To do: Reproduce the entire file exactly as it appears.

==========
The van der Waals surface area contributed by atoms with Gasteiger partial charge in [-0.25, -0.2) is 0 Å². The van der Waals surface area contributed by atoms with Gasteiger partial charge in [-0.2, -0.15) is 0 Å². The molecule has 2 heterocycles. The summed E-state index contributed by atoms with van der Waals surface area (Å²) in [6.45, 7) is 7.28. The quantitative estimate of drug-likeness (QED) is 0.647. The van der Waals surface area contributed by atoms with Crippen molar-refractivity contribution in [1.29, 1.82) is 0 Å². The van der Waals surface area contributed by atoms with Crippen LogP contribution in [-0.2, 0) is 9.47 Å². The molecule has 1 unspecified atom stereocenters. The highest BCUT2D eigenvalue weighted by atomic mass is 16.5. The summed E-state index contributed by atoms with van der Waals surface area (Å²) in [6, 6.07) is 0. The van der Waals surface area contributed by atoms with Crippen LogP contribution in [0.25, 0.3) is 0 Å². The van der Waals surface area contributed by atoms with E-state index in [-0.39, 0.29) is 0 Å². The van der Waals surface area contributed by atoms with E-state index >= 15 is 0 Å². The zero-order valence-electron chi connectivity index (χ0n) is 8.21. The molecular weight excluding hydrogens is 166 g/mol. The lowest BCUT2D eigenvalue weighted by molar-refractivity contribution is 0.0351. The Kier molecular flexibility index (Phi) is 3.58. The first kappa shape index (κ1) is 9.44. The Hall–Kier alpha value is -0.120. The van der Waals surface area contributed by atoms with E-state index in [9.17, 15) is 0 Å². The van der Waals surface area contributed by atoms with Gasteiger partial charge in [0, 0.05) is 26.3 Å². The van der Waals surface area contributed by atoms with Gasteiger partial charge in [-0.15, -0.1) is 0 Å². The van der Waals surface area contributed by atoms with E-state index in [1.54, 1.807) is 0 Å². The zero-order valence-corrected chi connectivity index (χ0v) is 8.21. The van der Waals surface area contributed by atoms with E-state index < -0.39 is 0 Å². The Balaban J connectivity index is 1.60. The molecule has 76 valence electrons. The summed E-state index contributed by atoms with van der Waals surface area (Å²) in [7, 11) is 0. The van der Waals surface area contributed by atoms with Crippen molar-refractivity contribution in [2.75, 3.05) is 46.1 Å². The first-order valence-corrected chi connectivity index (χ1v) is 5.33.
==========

The van der Waals surface area contributed by atoms with Gasteiger partial charge in [-0.25, -0.2) is 0 Å². The van der Waals surface area contributed by atoms with Gasteiger partial charge in [-0.2, -0.15) is 0 Å². The molecule has 2 heterocycles. The summed E-state index contributed by atoms with van der Waals surface area (Å²) in [6.45, 7) is 7.28. The quantitative estimate of drug-likeness (QED) is 0.647. The van der Waals surface area contributed by atoms with Crippen molar-refractivity contribution in [1.29, 1.82) is 0 Å². The van der Waals surface area contributed by atoms with Crippen LogP contribution in [-0.2, 0) is 9.47 Å². The molecule has 1 unspecified atom stereocenters. The highest BCUT2D eigenvalue weighted by atomic mass is 16.5. The summed E-state index contributed by atoms with van der Waals surface area (Å²) in [6, 6.07) is 0. The van der Waals surface area contributed by atoms with Crippen LogP contribution in [0.25, 0.3) is 0 Å². The van der Waals surface area contributed by atoms with E-state index in [-0.39, 0.29) is 0 Å². The van der Waals surface area contributed by atoms with E-state index >= 15 is 0 Å². The zero-order valence-electron chi connectivity index (χ0n) is 8.21. The molecular weight excluding hydrogens is 166 g/mol. The lowest BCUT2D eigenvalue weighted by molar-refractivity contribution is 0.0351. The Kier molecular flexibility index (Phi) is 3.58. The first kappa shape index (κ1) is 9.44. The Hall–Kier alpha value is -0.120. The van der Waals surface area contributed by atoms with E-state index in [9.17, 15) is 0 Å². The van der Waals surface area contributed by atoms with Gasteiger partial charge in [0, 0.05) is 26.3 Å². The van der Waals surface area contributed by atoms with Gasteiger partial charge in [-0.15, -0.1) is 0 Å². The van der Waals surface area contributed by atoms with E-state index in [1.54, 1.807) is 0 Å². The zero-order valence-corrected chi connectivity index (χ0v) is 8.21. The van der Waals surface area contributed by atoms with E-state index < -0.39 is 0 Å². The Balaban J connectivity index is 1.60. The molecule has 76 valence electrons. The summed E-state index contributed by atoms with van der Waals surface area (Å²) in [7, 11) is 0. The van der Waals surface area contributed by atoms with Crippen molar-refractivity contribution in [2.75, 3.05) is 46.1 Å². The first-order valence-corrected chi connectivity index (χ1v) is 5.33.